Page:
ESSA

ESSA

Australians must curb debt dependence to protect our economic future


Felicia Leong

By

September 6th, 2019


Felicia Leong explores the dark side of one of Australia’s favourite pastimes: accumulating household debt


The global norm of relying on credit-based payments may have dire implications, and Australia is no exception. Perceived as an extra source of money rather than a financial obligation, cheap and accessible credit has bloated our ability to consume now rather than later. While it offers convenient flexibility for consumers, ranging from small everyday purchases to the substantial mortgage loan, the repercussions of household over-indebtedness are grave.

Although government debt is relatively healthy at 40% of our GDP, Australian household debt levels are 122%, second only to Switzerland.[1] The prolonged period of a low cash rate implemented by the RBA essentially allows for cheaper borrowing (recently further lowered from 1.50% to 1.25% and 1.00% in June and July respectively).[2] The RBA’s intention is to incentivise increased consumption and investment spending to maintain Australia’srelatively healthy economic growth. However, there is a concomitant consequence of cheaper borrowing rates: fertile grounds for consumers to exploit low-cost credit, and instantly but temporarily gratify our insatiable demand for goods and services. This very consequence has led to our high debt-to-income ratio of nearly 200%.[3]

Household debt, loans and debt securities (% of GDP).
Source: IMF DataMapper – Global Debt Database.

One of the economic implications of excessive debt includes weaker economic growth in the future. In order to repay our current debts amidst very low wage growth and subdued inflation,[4] we will inevitably forego future consumption and increase savings. The collapse of the housing bubble will undoubtedly exacerbate this issue. This is due to the wealth effect, which posits that changes in spending are often a consequence of changes in wealth – real or perceived. In this instance, lower consumer confidence due to falling house prices will further stifle consumption spending, thus negatively impacting future economic growth.[5]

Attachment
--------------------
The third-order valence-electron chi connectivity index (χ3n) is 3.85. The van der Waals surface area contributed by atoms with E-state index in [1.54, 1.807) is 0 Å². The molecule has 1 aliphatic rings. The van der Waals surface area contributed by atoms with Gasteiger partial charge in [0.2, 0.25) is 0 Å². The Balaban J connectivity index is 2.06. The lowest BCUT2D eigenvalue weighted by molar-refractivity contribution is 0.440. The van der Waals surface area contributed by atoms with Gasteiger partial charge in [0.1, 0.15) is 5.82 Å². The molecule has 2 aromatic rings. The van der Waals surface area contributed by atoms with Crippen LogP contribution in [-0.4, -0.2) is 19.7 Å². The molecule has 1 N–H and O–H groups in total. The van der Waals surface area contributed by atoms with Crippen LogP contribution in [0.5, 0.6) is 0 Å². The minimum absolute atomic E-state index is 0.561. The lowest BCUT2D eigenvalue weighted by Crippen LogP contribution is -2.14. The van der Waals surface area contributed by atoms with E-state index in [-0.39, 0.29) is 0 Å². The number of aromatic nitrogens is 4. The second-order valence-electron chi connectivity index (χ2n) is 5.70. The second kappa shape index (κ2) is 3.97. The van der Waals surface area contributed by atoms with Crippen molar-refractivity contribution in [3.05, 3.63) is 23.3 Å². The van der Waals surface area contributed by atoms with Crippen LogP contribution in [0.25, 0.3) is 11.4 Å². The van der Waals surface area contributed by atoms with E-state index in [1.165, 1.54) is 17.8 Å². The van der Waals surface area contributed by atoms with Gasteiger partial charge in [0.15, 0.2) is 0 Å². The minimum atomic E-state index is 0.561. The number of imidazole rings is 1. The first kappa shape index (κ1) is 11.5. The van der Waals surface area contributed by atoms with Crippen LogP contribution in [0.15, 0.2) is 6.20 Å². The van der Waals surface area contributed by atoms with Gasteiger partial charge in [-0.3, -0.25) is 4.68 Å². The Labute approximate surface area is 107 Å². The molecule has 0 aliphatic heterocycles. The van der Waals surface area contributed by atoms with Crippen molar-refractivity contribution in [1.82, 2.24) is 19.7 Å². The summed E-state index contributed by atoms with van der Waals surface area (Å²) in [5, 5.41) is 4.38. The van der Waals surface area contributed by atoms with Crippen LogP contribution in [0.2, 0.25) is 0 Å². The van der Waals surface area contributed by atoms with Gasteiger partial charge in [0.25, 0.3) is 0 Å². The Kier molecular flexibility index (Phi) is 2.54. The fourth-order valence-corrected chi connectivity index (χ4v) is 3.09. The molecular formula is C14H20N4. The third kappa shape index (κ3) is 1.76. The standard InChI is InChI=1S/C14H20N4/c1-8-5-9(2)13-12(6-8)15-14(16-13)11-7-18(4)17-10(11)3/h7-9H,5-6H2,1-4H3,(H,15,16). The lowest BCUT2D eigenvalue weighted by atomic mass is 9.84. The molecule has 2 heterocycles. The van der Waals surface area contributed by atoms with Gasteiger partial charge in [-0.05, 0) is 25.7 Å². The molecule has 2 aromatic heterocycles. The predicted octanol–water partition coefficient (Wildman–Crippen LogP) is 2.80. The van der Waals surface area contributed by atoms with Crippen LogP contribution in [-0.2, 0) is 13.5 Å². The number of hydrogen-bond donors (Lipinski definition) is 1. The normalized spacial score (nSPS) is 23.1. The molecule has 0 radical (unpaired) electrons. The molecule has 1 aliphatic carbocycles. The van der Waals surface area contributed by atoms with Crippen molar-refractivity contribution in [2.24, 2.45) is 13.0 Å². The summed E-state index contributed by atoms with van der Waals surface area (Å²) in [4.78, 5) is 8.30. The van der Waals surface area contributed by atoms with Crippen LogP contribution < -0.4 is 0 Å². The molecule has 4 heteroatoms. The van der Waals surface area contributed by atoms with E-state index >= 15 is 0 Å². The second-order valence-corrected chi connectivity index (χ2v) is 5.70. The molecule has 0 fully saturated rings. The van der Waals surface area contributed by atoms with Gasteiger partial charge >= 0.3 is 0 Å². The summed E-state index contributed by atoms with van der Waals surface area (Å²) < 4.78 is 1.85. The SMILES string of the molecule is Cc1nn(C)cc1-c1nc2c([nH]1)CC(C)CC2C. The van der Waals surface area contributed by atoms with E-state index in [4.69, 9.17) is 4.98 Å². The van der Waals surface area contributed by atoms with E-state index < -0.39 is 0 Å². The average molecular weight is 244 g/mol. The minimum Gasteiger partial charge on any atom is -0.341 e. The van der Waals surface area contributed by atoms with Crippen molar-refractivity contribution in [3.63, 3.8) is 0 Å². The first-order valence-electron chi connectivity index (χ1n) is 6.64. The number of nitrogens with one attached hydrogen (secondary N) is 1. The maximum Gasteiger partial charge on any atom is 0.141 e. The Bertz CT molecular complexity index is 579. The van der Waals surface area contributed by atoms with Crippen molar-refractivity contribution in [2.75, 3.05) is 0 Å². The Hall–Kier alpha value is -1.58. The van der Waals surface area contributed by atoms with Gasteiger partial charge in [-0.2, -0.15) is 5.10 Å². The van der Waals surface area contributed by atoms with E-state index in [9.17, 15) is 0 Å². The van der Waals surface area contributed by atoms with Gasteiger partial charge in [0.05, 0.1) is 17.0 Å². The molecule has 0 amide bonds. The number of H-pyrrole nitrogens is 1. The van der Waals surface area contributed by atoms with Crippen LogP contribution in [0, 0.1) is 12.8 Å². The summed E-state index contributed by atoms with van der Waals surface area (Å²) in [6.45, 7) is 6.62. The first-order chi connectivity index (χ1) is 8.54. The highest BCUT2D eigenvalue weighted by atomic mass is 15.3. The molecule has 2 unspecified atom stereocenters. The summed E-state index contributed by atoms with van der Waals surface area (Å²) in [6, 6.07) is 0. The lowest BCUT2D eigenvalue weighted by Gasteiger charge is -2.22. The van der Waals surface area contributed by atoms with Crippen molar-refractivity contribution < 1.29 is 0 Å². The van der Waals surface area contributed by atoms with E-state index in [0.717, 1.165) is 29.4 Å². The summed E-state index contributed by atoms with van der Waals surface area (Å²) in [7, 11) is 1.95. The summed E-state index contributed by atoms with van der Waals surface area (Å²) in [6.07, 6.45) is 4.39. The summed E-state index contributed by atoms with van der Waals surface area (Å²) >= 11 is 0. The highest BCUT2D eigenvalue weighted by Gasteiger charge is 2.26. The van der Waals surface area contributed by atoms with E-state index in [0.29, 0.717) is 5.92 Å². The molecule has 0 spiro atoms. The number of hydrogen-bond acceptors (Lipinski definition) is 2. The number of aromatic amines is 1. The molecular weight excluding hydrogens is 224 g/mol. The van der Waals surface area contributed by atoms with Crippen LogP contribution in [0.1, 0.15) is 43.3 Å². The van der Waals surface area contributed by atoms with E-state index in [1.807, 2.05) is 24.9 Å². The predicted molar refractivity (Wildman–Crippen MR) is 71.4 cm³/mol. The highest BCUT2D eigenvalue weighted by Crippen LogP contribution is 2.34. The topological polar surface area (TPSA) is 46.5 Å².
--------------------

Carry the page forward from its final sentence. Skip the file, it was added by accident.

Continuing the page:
High levels of debt alsothin outour protection against economic shocks. An upset to consumption spending and thus diminished income in general would only accentuate the struggle to repay our loans, and likely lead to a rise in default rates. This would result in adverse flow-on effects to banks and financial institutions – institutions which greatly profit from mortgages and loaning. Though the Australian Prudential Regulation Authority has urged banks to maintain their credit quality, that is, ensuring that borrowers are most likely able to repay debt,[6] over-indebtedness still exposes the economy to higher default risk rates and further worsens the impact and risk of an economic calamity.

Australia must attempt to mitigate these plausible consequences. The Australian Bankers Association has proposed small improvements in the regulation of credit within the banking industry. This includes prohibiting unpermitted credit card increases or mandatory notification when a defaulted loan is reported to a credit reporting entity.[7]

Though these minor changes can alleviate issues concerning more vulnerable customers of credit by amending the way that loans are marketed to susceptible consumers, it does not directly address the roots of over-indebtedness. The most viable means of alleviating our debt predicament is in fact within reach for each and every one of us: in short, be financially responsible! We should strive for frugality rather than resorting to credit at every turn, for this may lead each of us down a dark path.

It is indeed difficult for some of us to overcome impulse buying, or to engage blindly with the benefits of debt without considering the financial obligations attached to it. We can so conveniently rely on accessible credit in a society where getting a loan is easier than saving. However, in this self-made predicament, we are accountable not just for our own debts, but also for our country’s future economic stability.


[1] Retrieved from https://www.consultancy.com.au/news/439/australias-debt-crisis-in-a-global-context-is-it-as-bad-as-they-say.

[2] Retrieved from https://www.rba.gov.au/statistics/cash-rate/.

[3] Retrieved from https://www.abc.net.au/news/2018-01-18/household-debt-extremely-elevated-and-tipped-to-grow/9340880.

[4] Retrieved from https://www.businessinsider.com.au/australia-wage-price-index-pay-rises-inflation-2018-8.

[5] Retrieved from https://www.afr.com/real-estate/residential/are-house-prices-dictating-monetary-policy-20181030-h17an0.

[6] Retrieved from https://www.rba.gov.au/speeches/2018/sp-ag-2018-09-10.html.

[7] Retrieved from https://www.abc.net.au/news/2017-12-20/will-the-new-credit-card-rules-have-any-impact-on-our-debt/9275178.

The views expressed within this article are those of the author and do not represent the views of the ESSA Committee or the Society's sponsors. Use of any content from this article should clearly attribute the work to the author and not to ESSA or its sponsors.

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